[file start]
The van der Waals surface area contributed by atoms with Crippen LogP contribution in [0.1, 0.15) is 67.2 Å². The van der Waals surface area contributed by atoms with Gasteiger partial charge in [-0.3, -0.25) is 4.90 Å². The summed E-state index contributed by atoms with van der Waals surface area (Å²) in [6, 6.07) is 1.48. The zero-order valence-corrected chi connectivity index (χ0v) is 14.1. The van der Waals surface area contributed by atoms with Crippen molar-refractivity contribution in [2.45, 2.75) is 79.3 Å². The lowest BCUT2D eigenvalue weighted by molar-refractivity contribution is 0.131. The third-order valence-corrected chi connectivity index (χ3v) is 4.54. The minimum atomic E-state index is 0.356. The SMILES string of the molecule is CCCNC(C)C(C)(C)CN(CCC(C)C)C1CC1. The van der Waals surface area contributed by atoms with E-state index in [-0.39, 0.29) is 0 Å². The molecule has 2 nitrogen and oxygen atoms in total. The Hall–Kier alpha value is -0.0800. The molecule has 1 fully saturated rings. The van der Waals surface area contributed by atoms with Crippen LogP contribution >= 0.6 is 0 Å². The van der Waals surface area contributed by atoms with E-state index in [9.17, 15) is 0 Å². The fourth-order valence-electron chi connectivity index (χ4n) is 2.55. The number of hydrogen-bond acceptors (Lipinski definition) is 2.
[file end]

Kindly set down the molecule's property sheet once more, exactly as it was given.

The van der Waals surface area contributed by atoms with Crippen LogP contribution in [0.1, 0.15) is 67.2 Å². The van der Waals surface area contributed by atoms with Gasteiger partial charge in [-0.3, -0.25) is 4.90 Å². The summed E-state index contributed by atoms with van der Waals surface area (Å²) in [6, 6.07) is 1.48. The zero-order valence-corrected chi connectivity index (χ0v) is 14.1. The van der Waals surface area contributed by atoms with Crippen molar-refractivity contribution in [2.45, 2.75) is 79.3 Å². The lowest BCUT2D eigenvalue weighted by molar-refractivity contribution is 0.131. The third-order valence-corrected chi connectivity index (χ3v) is 4.54. The minimum atomic E-state index is 0.356. The SMILES string of the molecule is CCCNC(C)C(C)(C)CN(CCC(C)C)C1CC1. The van der Waals surface area contributed by atoms with E-state index in [-0.39, 0.29) is 0 Å². The molecule has 2 nitrogen and oxygen atoms in total. The Hall–Kier alpha value is -0.0800. The molecule has 1 fully saturated rings. The van der Waals surface area contributed by atoms with Crippen LogP contribution >= 0.6 is 0 Å². The van der Waals surface area contributed by atoms with E-state index in [9.17, 15) is 0 Å². The fourth-order valence-electron chi connectivity index (χ4n) is 2.55. The number of hydrogen-bond acceptors (Lipinski definition) is 2.